There we go! A uniform shape to spawn actors! At this point I already had what I needed from it. Just needed to expose a couple variables for count and radius and it would easily fit a lot of basic compositions. However there was a useful opportunity here to expand it into something more.
The Circle of Opportunity
There was a good chance I wasn’t the only one who ran into this issue before, so I decided why not just expand it further to make it a basic tool that anyone can use!
There were many goals to hit in order to make a decent tool that people would actually use with as little frustration as possible, it needed to:
- Properly give the user feedback based on their inputs.
- Be easy to use and quick to adjust for rapid testing by the user.
- Be useful in multiple different scenarios and use cases.
- Be heavily tested in common use cases for bugs.
Seeing is Believing
So one of the most important goals to tackle and knock out right away is conveying the inputs and outputs of the tool. It’s critical that the outcome of the variables put in matches the output expectation of the user . Variables correlating with this would be the radius of the circle being made and the number of objects being spawned. This would prove easier than expected thanks to the Construction Graph and Visual Debugs found in blueprints.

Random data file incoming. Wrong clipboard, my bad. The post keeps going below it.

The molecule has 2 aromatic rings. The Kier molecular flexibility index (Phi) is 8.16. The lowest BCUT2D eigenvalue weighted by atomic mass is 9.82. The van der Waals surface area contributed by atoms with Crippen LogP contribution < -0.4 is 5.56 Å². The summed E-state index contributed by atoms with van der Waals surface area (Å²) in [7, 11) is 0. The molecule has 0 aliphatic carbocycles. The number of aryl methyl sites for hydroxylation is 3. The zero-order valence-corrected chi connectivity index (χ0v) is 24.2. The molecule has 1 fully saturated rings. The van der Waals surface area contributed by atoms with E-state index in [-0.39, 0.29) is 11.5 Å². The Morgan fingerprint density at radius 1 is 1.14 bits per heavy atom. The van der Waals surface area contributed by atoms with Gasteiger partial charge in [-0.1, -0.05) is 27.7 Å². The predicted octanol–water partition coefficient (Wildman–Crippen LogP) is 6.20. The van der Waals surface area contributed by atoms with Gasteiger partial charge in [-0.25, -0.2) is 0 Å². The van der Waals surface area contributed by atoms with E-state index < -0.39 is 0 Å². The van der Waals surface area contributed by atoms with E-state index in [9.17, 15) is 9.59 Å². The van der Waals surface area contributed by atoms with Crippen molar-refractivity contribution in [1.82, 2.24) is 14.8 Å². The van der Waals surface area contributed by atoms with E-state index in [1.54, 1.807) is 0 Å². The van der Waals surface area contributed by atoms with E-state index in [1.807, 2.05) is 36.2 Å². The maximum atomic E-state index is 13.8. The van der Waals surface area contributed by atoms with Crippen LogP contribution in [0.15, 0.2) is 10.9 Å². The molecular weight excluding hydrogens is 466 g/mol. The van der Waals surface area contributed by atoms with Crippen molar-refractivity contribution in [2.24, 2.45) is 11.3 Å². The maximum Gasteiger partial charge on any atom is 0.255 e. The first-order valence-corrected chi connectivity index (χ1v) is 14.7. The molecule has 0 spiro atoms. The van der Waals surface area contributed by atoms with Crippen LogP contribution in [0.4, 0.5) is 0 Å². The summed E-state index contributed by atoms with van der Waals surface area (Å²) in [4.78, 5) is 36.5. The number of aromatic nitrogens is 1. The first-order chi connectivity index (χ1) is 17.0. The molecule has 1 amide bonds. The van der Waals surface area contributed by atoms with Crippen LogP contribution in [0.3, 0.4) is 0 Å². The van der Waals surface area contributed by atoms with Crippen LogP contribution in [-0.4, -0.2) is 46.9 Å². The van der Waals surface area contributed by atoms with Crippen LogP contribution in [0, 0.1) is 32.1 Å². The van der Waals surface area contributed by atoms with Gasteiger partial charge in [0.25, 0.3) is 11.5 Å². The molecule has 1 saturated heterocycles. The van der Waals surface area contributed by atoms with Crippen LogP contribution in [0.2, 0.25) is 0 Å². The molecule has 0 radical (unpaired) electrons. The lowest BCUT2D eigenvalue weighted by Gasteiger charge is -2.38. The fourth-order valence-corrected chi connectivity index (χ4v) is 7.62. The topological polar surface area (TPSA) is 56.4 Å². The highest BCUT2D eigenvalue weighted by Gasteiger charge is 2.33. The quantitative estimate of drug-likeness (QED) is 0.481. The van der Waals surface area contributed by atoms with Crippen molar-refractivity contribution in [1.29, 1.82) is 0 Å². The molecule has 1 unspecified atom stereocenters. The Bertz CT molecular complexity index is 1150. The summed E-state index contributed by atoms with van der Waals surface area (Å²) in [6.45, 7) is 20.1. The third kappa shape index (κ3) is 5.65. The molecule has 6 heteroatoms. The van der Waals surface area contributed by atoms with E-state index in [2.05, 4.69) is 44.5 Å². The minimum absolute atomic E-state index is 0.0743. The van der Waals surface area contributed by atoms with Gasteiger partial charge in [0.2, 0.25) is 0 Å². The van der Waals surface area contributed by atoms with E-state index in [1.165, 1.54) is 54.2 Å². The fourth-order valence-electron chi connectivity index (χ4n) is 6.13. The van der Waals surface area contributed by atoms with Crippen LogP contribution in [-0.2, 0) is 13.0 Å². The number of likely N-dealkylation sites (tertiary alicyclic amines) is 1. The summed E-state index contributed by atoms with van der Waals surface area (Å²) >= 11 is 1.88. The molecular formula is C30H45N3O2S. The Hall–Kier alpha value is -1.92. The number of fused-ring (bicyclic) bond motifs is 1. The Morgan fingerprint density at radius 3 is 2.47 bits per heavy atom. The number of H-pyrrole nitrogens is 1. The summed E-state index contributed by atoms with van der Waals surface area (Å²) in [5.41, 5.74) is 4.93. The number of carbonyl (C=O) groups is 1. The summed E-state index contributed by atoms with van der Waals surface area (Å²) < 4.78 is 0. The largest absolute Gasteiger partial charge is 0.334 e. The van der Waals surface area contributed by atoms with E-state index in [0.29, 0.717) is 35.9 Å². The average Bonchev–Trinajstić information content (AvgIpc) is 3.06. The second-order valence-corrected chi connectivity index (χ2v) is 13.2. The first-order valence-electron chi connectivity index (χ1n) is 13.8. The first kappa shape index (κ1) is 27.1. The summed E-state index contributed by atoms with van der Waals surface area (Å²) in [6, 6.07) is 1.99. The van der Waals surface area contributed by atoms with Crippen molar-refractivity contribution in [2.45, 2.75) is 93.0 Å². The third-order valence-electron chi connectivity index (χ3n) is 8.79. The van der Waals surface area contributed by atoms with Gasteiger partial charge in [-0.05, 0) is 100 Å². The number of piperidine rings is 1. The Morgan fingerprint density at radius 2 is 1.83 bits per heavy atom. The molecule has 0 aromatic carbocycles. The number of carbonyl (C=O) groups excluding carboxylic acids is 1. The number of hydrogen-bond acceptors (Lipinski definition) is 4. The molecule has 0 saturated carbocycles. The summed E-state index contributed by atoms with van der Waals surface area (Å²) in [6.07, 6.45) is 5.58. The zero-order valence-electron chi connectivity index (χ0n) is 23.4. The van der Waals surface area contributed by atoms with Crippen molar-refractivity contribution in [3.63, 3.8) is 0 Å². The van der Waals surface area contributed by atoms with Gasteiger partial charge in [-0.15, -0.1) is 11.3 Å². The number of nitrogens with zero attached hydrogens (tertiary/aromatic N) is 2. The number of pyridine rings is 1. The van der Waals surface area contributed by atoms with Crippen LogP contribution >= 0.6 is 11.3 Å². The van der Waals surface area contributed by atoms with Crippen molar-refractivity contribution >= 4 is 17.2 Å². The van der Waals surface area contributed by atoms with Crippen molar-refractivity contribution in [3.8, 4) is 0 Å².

Using Debug points we can have graphics represent variables and data in the editor and they’re fairly easy to setup too. All we have to do for the Debug Point is give it our spawn location to represent where our actors will spawn. For the radius of the circle I added some arrows to help provide additional visual clarity and make it easier to associate points with their origin spawner if multiple spawners are used.
With just a few simple adjustments to the blueprints the tool is already providing a lot more crucial feedback to the user allowing them to quickly adjust the properties and receive feedback in real time through the editor.